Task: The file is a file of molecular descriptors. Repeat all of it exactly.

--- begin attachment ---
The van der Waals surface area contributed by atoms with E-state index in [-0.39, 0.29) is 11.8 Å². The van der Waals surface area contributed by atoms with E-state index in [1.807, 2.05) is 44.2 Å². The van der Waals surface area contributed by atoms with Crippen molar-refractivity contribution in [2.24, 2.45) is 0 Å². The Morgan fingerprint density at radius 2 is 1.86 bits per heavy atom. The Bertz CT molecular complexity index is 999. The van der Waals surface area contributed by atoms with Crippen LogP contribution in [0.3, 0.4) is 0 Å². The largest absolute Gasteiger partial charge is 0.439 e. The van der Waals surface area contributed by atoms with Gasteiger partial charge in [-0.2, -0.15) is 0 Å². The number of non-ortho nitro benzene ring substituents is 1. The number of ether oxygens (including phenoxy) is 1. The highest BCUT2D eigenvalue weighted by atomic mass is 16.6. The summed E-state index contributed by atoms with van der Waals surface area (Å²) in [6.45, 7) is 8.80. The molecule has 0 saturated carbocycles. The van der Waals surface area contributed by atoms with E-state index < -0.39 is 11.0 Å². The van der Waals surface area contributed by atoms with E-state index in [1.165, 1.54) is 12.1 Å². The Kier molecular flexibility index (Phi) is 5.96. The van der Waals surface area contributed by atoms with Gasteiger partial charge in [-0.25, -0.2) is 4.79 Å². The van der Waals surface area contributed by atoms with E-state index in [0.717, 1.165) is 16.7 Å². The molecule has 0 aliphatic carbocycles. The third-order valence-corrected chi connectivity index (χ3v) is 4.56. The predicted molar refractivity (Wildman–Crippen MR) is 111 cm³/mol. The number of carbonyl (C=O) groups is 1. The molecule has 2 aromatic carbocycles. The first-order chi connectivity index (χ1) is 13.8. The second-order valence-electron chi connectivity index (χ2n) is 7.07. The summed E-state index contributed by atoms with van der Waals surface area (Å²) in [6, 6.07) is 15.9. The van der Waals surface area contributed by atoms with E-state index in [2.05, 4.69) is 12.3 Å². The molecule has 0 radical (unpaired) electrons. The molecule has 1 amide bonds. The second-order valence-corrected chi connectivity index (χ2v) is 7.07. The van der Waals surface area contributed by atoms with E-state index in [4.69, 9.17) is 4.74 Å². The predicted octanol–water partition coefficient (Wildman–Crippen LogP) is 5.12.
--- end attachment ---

The van der Waals surface area contributed by atoms with E-state index in [-0.39, 0.29) is 11.8 Å². The van der Waals surface area contributed by atoms with E-state index in [1.807, 2.05) is 44.2 Å². The van der Waals surface area contributed by atoms with Crippen molar-refractivity contribution in [2.24, 2.45) is 0 Å². The Morgan fingerprint density at radius 2 is 1.86 bits per heavy atom. The Bertz CT molecular complexity index is 999. The van der Waals surface area contributed by atoms with Crippen LogP contribution in [0.3, 0.4) is 0 Å². The largest absolute Gasteiger partial charge is 0.439 e. The van der Waals surface area contributed by atoms with Gasteiger partial charge in [-0.2, -0.15) is 0 Å². The number of non-ortho nitro benzene ring substituents is 1. The number of ether oxygens (including phenoxy) is 1. The highest BCUT2D eigenvalue weighted by atomic mass is 16.6. The summed E-state index contributed by atoms with van der Waals surface area (Å²) in [6.45, 7) is 8.80. The molecule has 0 saturated carbocycles. The van der Waals surface area contributed by atoms with E-state index < -0.39 is 11.0 Å². The van der Waals surface area contributed by atoms with E-state index in [1.165, 1.54) is 12.1 Å². The Kier molecular flexibility index (Phi) is 5.96. The van der Waals surface area contributed by atoms with Gasteiger partial charge in [-0.25, -0.2) is 4.79 Å². The van der Waals surface area contributed by atoms with E-state index in [0.717, 1.165) is 16.7 Å². The molecule has 0 aliphatic carbocycles. The third-order valence-corrected chi connectivity index (χ3v) is 4.56. The predicted molar refractivity (Wildman–Crippen MR) is 111 cm³/mol. The number of carbonyl (C=O) groups is 1. The molecule has 2 aromatic carbocycles. The first-order chi connectivity index (χ1) is 13.8. The second-order valence-electron chi connectivity index (χ2n) is 7.07. The summed E-state index contributed by atoms with van der Waals surface area (Å²) in [6, 6.07) is 15.9. The van der Waals surface area contributed by atoms with E-state index in [2.05, 4.69) is 12.3 Å². The molecule has 0 radical (unpaired) electrons. The molecule has 1 amide bonds. The second-order valence-corrected chi connectivity index (χ2v) is 7.07. The van der Waals surface area contributed by atoms with E-state index in [4.69, 9.17) is 4.74 Å². The predicted octanol–water partition coefficient (Wildman–Crippen LogP) is 5.12.